In a solicitation seeking the award of a follow-on services contract, a procuring agency could validly disclose the number of incumbent personnel performing a particular function.
In a recent bid protest decision, the GAO held that this information was not proprietary or confidential to the incumbent, and that the incumbent was not competitively harmed by the release of the information.
The GAO generally will not consider a protest contending that a solicitation’s specifications should be made more restrictive.
In a recent bid protest decision, the GAO declined to consider a protester’s contention that the solicitation should require offerors to demonstrate specific experience in the type of work to be performed.
A procuring agency was entitled to evaluate proposals during the course of a pre-award GAO bid protest without violating the automatic stay provision of the Competition in Contracting Act.
According to a recent federal court decision, CICA merely prohibits the award of a contract during the course of a GAO protest, but does not prevent an agency from continuing to evaluate proposals.
A small business set-aside procurement did not violate the FAR’s restrictions on contract bundling, according to the GAO.
In a recent bid protest decision, the GAO pointed out the bundling occurs when a procurement would be unsuitable for award to small business, and held that a set-aside procurement–by its nature–is not unsuitable for small businesses.
According to the GAO, a solicitation was unduly restrictive because it prohibited the consideration of the past performance of an offeror’s affiliates–even when the affiliates would contribute to performance of the contract.
The GAO’s bid protest decision in Iyabak Construction, LLC, B-409196 (Feb. 6, 2014) demonstrates that agency restrictions on the consideration of past performance must be reasonable. However, the Iyabak Construction decision should not be interpreted as standing for the principle than an agency can never exclude the past performance of an offeror’s affiliates if those affiliates will contribute to contract performance. Rather, the case suggests that it was the government’s failure to offer a good explanation–not the underlying restriction itself–that led to the “sustain” decision.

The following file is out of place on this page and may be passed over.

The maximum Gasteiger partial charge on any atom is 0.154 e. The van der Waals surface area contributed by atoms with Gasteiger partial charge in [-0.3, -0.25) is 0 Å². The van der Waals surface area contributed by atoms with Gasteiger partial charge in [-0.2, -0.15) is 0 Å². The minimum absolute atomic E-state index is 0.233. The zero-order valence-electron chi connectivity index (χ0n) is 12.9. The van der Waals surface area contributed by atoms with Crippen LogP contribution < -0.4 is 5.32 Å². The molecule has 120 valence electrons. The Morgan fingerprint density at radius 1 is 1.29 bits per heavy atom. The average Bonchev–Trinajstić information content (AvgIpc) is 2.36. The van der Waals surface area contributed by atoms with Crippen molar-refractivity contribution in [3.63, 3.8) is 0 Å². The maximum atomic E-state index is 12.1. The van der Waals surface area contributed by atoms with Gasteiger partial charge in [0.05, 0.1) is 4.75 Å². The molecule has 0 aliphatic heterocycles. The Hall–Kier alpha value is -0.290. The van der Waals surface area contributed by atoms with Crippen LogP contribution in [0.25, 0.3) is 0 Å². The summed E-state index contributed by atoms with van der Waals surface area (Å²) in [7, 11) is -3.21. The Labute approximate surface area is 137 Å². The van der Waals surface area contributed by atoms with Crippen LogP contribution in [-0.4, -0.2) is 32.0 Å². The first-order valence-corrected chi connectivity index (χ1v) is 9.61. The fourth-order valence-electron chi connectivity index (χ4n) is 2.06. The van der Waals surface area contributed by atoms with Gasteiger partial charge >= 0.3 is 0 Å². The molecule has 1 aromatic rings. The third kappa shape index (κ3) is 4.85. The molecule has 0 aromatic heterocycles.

The GAO’s bid protest jurisdiction does not extend to complaints that a government agency has violated a company’s intellectual property rights.
According to a recent GAO bid protest decision, the GAO lacks jurisdiction over intellectual property matters, and affected companies must seek relief in the federal courts.
A GSA Schedule solicitation restricted to a particular brand item was improper because the procuring agency failed to properly justify the restriction, according to a recent GAO bid protest decision.
The GAO’s decision is an important reminder that “brand name only” restrictions are disfavored and that procuring agencies bear the burden of reasonably justifying such restrictions–even when they buy off the GSA Schedule.